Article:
Unveiled: the blueprint for United States of Europe
By Stephen Castle in Brussels
[The Independent - 29 October 2002]
Leading article: A step in the right direction, but the future of Europe needs bigger thinking
John Lichfield on Chirac: bad for Europe, good for the US
The blueprint for a new constitution for Europe, unveiled yesterday, paves the way for sweeping changes to the EU but provoked instant British opposition by suggesting the bloc could be renamed "United States of Europe".
Published by Valéry Giscard d'Estaing, the former French president who is chairing an inquiry into the future of Europe, the document raises the prospect of a massive overhaul of the EU to accommodate up to 10 new countries due to join in 2004. It lists three possible titles besides the European Union. They are: European Community, the United States of Europe, and United Europe.
The outline document also suggests that all Europeans should be given the right to citizenship of the EU as well as their member states.
However, Peter Hain, the Welsh Secretary and the Government's representative on the convention, told BBC's Newsnight programme last night that the idea of a United States of Europe was "a non-runner", and that dual citizenship was "not something we would go along with".
British officials believe the name-change suggestion is tactical. Designed to please Euro-federalists, it has been touted "safe in the knowledge that it will be shot down".
These objections apart, the Government believes that Mr Giscard's text would open the way for many changes that would entrench the power of nation states.
The blueprint carefully leaves the most sensitive decisions for later. It has been billed as a "skeleton" constitution because it only sets out a framework, listing 46 articles and going into little detail. But changes that could be ushered in include the creation of a powerful new president of the EU who would report to national leaders, a congress of national and European parliamentarians, and an exit clause to allow countries to quit the EU.
The text outlines plans to give the EU the legal power to sign treaties and sit on international bodies but also says any competence "not conferred on the Union by the constitution rests with the member state". There is only one reference to powers being exercised on a "federal basis"and that is not seen as a threat by British officials.
Dual citizenship would confer rights including free movement, residence, voting powers and freedom to stand as a candidate in local elections and elections to the European Parliament.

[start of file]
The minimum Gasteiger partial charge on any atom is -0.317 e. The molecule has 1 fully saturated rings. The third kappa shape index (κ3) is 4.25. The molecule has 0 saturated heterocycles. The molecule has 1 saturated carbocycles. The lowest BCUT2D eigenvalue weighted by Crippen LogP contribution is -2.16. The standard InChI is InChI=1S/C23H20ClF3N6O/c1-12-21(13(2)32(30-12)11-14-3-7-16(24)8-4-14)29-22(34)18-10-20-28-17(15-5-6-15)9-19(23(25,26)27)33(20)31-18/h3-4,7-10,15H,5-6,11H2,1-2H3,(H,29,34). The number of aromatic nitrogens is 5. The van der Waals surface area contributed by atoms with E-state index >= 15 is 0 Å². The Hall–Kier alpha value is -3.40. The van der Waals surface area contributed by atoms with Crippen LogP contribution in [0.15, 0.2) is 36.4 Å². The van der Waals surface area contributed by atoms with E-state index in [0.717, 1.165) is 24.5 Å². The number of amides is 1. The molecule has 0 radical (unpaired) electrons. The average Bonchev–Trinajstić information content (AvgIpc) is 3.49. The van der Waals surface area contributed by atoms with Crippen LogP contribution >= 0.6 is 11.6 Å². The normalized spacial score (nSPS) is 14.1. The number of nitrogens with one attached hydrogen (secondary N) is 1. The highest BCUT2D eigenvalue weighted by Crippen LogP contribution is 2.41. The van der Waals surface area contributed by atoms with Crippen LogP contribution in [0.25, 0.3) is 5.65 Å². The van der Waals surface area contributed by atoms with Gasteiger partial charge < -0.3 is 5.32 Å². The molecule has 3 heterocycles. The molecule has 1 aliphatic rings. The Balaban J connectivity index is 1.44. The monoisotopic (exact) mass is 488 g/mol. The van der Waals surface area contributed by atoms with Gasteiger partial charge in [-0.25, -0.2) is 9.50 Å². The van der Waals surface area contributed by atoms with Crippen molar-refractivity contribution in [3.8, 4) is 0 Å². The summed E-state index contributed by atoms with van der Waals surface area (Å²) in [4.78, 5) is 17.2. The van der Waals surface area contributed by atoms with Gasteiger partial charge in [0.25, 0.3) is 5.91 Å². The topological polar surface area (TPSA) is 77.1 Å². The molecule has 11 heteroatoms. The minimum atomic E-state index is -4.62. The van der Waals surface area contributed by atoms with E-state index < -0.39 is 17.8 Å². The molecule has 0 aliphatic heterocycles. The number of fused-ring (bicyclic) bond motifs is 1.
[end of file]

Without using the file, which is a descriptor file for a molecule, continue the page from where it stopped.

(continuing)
Mr Giscard's convention of 105 national and European parliamentarians is drawing up a draft constitution that is to be recommended to EU heads of government next year. They alone can decide on a new treaty.
Part of the group's job is to simplify Europe's byzantine structures. One element of this is the fusion of the two treaties that set in place two entities: the European Community and the European Union. That process leaves open the possibility of a name change and Mr Giscard has made clear his preference for "United Europe".
Publication of the document marks the beginning of a battle over the all-important detail. The text prompted mixed reactions from the British political parties represented on the convention. Linda McAvan, a Labour Member of the European Parliament, said: "The Euro- realists are winning ... Giscard has struck a good balance."
But David Heathcoat-Amory, a Conservative Eurosceptic, said: "The draft constitution published today would endow the EU with all the attributes of a state ... The British Government must make clear its total opposition to this federal advance."
Andrew Duff, a Liberal Democrat member of the convention, said the document "clearly rejects the reactionary approach chosen by the UK Government" and "allows for a radical refoundation" of the union.
THE MAIN POINTS
• European Community/ European Union/United States of Europe/United Europe would be created.
• Its objectives would include economic and social cohesion, protection of common values, high employment, liberty, security and justice, foreign policy.
• The union would have "legal personality", with the power to sign treaties and take a seat on international bodies such as the United Nations.
• Union citizenship would be established and defined, giving rights of free movement, residence and voting in the union and diplomatic protection in other countries.
• An "exit clause" would allow countries to withdraw voluntarily from the union.